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Gaussian Party

Simple, basic, and backed by 200 years of scientific and mathematical enquiry
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The Gaussian party polls the entire population quietly in the background, and establishes the median values, along with the standard deviation of various views on different political topics. It then campaigns for the median, whatever that may be, using facts and information to back up the arguments.

All this would be enshrined in good scientific practice, polls and data collection would be performed under strict best-practices, and methods published as part of the manifesto. Members of the party would remain anonymous, and funding of the party made only through transparent donation, on the basis of zero bias intended or requested.

In cases where public perceptions have been skewed by fast- talking fringe career politicians funded by self-serving media organisations, I'm not entirely sure what should happen, but it ought to be a darn sight better than the status quo. Perhaps if the Gaussian party offered some kind of media service, whose output was bound by contract to be fact-based, unbiased, and truthful, that might stand a chance.

This way, normal, sensible centrist ideas would naturally hold sway over short-term, populist ones, and we'll all sleep easy in the knowledge that our children's futures wont be dictated by the growing trend of hate and fear politics of today.

zen_tom, Jun 12 2016

Wikipedia: Multivariate Normal Distribution https://en.wikipedi...normal_distribution
Looks a bit like a pimple [zen_tom, Jun 13 2016]

Wolfram Alpha: Binom(8,3/8) https://www.wolfram...%7B%22Formula%22%7D
Binomial Distribution of Users with Numbers referenced in their user names, based on the sample collected in this idea [zen_tom, Jun 15 2016]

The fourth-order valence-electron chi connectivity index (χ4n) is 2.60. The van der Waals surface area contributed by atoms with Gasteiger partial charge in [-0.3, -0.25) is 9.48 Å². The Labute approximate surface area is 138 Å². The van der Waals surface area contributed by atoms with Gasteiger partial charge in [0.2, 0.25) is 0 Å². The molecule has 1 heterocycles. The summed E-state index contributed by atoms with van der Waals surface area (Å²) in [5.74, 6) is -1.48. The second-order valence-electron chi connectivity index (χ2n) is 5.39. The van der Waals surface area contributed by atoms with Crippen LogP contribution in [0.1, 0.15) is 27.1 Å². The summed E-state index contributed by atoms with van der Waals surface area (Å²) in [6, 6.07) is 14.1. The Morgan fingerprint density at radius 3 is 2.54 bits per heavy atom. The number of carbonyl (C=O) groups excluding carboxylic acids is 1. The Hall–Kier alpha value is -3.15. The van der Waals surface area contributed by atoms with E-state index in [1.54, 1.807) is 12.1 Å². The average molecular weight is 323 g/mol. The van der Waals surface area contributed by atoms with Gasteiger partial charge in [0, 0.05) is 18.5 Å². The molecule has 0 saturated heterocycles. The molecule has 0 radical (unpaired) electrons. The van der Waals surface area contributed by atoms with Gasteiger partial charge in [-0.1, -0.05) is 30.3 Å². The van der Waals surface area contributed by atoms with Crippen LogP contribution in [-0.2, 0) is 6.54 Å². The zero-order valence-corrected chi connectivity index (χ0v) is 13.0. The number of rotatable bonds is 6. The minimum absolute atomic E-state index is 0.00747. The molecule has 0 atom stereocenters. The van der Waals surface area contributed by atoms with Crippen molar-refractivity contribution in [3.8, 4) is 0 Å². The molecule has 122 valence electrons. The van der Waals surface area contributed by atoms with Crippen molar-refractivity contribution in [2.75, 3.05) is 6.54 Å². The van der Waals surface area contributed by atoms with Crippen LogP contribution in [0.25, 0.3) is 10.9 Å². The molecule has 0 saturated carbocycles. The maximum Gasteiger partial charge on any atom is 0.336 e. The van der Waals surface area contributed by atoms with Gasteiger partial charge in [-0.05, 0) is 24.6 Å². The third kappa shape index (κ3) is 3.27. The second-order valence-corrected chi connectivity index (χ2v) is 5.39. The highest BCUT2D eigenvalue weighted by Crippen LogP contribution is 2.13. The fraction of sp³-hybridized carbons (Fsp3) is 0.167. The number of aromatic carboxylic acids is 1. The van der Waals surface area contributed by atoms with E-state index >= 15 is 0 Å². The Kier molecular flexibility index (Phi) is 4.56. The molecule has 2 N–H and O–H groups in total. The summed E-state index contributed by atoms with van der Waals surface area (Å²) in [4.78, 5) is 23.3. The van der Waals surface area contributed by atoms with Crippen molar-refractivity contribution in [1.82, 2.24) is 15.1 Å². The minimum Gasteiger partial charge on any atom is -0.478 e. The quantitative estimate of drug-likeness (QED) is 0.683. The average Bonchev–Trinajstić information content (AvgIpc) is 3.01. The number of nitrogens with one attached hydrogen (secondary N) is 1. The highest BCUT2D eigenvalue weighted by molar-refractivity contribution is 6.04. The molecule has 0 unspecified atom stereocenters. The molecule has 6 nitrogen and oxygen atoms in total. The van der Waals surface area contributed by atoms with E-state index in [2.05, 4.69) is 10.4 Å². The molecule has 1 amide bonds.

Exploring Virtual Reality Data Visualization with Gear VR https://civisanalyt...n-with-the-gear-vr/
Here you go [Pertinax]! [zen_tom, Jun 15 2016]

[link]






       Far, far too sensible. Congratulations on a truly half-baked idea.   

       // the growing trend of hate and fear politics of today. //   

       Actually, no, it's not growing at all. It's just exactly the same as it's always been. Doubtless, uncooperative Athenian children were told "Eat your vegetables or the Spartans/Persians/Trojans will come and get you".   

       Nothing ever changes.
8th of 7, Jun 12 2016
  

       Spartans/Persian/Trojans didn't have nukes, energy weapons, and tailored diseases at their disposal.   

       Little bit of change.   

       The selected bogeyman only needs to have equivalent capability, and be recognisably "other". Napoleon didn't have chemical weapons, the Carthaginians did have elephants but they weren't very practical... the threat isn't illusory, but doesn't have to be overwhelming, just credible.   

       It's all in your mind...
8th of 7, Jun 13 2016
  

       //Perhaps if the Gaussian party offered some kind of media service, whose output was bound by contract to be fact- based, unbiased, and truthful//   

       I can already hear the lawyers salivating. It's not pleasant.
pertinax, Jun 13 2016
  

       Could there also be an opposition de-Gaussian Party which reduced the effects of the fields of expertise in order to destroy accurate information about the issues?
nineteenthly, Jun 13 2016
  

       Will the Gaussian Party have splinter groups who will campaign for policies based on the mode and mean of public opinion?
hippo, Jun 13 2016
  

       // de-Gaussian Party //   

       That could simply be one person carrying an extremely large induction coil ...
8th of 7, Jun 13 2016
  

       [8th] you're right in that little has changed since classical times - one key difference we have today is statistical technique.